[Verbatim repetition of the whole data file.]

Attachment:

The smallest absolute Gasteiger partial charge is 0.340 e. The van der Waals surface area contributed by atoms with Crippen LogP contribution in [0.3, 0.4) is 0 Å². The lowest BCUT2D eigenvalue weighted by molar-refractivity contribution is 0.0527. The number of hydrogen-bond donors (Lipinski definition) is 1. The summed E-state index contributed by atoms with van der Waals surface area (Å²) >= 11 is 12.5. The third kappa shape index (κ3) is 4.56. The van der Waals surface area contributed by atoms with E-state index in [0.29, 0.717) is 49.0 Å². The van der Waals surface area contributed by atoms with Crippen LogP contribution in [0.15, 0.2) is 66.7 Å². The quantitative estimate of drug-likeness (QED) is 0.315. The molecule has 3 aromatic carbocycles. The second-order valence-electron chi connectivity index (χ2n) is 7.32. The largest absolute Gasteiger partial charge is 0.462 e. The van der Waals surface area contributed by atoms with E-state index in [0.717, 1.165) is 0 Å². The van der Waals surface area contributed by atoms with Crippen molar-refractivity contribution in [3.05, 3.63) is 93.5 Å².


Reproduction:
The smallest absolute Gasteiger partial charge is 0.340 e. The van der Waals surface area contributed by atoms with Crippen LogP contribution in [0.3, 0.4) is 0 Å². The lowest BCUT2D eigenvalue weighted by molar-refractivity contribution is 0.0527. The number of hydrogen-bond donors (Lipinski definition) is 1. The summed E-state index contributed by atoms with van der Waals surface area (Å²) >= 11 is 12.5. The third kappa shape index (κ3) is 4.56. The van der Waals surface area contributed by atoms with E-state index in [0.29, 0.717) is 49.0 Å². The van der Waals surface area contributed by atoms with Crippen LogP contribution in [0.15, 0.2) is 66.7 Å². The quantitative estimate of drug-likeness (QED) is 0.315. The molecule has 3 aromatic carbocycles. The second-order valence-electron chi connectivity index (χ2n) is 7.32. The largest absolute Gasteiger partial charge is 0.462 e. The van der Waals surface area contributed by atoms with E-state index in [0.717, 1.165) is 0 Å². The van der Waals surface area contributed by atoms with Crippen molar-refractivity contribution in [3.05, 3.63) is 93.5 Å².